New Study Shows Cannabis Does Not Lower IQ, But Alcohol Does
A newstudy revealed this week shows that in spite of past claims, marijuana use does not affect IQ. The research, performed by the University College of London, was presented on Tuesday at the European Conference of Neuropsychopharmacology in Berlin.
The longitudinal study was performed on over 2,000 students. Researchers studied subjects–once at age 8 and again at age 15–born between 1991 and 1992. As the Washington Post reported, the study found
“‘No relationship betweencannabis use and lower IQ at age 15,’ when confounding factors – alcohol use, cigarette use, maternal education, and others – were taken into account. Even heavy marijuana use wasn’t associated with IQ.”
This runs in stark contrast to what an internationally publicized Duke University study found in 2012. That study claimed that using marijuana in adolescence led to irreversible drops in IQ–an average of 8 points. Though scientists almost immediately objected to the efficacy of the Duke study, the University College of London’s findings are the most recent to prove it wrong.
As the lead author, Claire Mokrysz noted,
“This is a potentially important public health message- the belief that cannabis is particularly harmful may detract focus from and awareness of other potentially harmful behaviors.”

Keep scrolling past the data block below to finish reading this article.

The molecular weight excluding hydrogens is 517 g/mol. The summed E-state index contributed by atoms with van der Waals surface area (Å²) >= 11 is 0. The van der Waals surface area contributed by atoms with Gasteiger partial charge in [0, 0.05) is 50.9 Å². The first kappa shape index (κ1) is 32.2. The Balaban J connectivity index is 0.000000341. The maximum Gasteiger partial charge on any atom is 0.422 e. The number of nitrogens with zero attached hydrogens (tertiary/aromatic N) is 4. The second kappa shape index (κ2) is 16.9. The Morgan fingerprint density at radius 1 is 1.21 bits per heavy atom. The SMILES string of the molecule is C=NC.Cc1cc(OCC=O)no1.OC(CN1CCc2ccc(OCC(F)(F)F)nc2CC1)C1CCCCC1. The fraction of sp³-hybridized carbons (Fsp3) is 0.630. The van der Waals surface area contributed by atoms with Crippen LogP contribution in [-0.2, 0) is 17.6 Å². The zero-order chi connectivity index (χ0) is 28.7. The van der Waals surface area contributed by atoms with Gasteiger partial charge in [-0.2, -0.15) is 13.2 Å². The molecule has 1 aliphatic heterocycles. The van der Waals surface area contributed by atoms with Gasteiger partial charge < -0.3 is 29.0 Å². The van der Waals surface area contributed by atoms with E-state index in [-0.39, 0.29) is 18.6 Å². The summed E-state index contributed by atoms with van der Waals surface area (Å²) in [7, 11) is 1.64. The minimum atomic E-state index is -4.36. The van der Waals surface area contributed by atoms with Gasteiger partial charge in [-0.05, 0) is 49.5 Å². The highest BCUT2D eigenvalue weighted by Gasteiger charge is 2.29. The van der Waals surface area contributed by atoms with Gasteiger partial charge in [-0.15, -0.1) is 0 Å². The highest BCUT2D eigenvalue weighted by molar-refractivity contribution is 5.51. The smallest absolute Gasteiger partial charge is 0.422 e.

In fact, the only substance the study found to lower IQ was alcohol, a government authorized drug.
Similarly, toxic chemicals are considered legal and safe (as arepoisonousfoods and pesticidesapproved by the FDA and EPA) because corporations pay for special treatment.
Meanwhile, drugs deemed dangerous by the government continue to be outlawed and punished. Marijuana is not the only one. LSD, mushrooms and MDMA are increasingly recognized as beneficial yet they remain classified as Schedule 1 narcotics, described by the DEA as
“Drugs, substances, or chemicals…defined as drugs with no currently accepted medical use and a high potential for abuse. Schedule I drugs are the most dangerous drugs of all the drug schedules with potentially severe psychological or physical dependence.”
Painkillers do not make the list, nor does alcohol.
The London study did find that among the heaviest marijuana users, test scores averaged 3% lower, cautioning that there are still drawbacks to consumption. However, as Mokrysz noted,
“The current focus on the alleged harms of cannabis may be obscuring the fact that its use is often correlated with that of other even more freely available drugs and possibly lifestyle factors. These may be as or more important than cannabis itself.”
Regardless of how harmful any drug — legal or illegal — may be, it is clear the government is not concerned with keeping people safe. Rather, its audacity in outlawing beneficial substances and promoting more dangerous ones shows not only its tendency toward corruption, but its belief that it can control what an individual non-violently does with his or her own body.
This notion is more dangerous than any drug the government condemns or endorses, but thanks to increasing studies like the University College of London’s, perceptions and policy continue to change.
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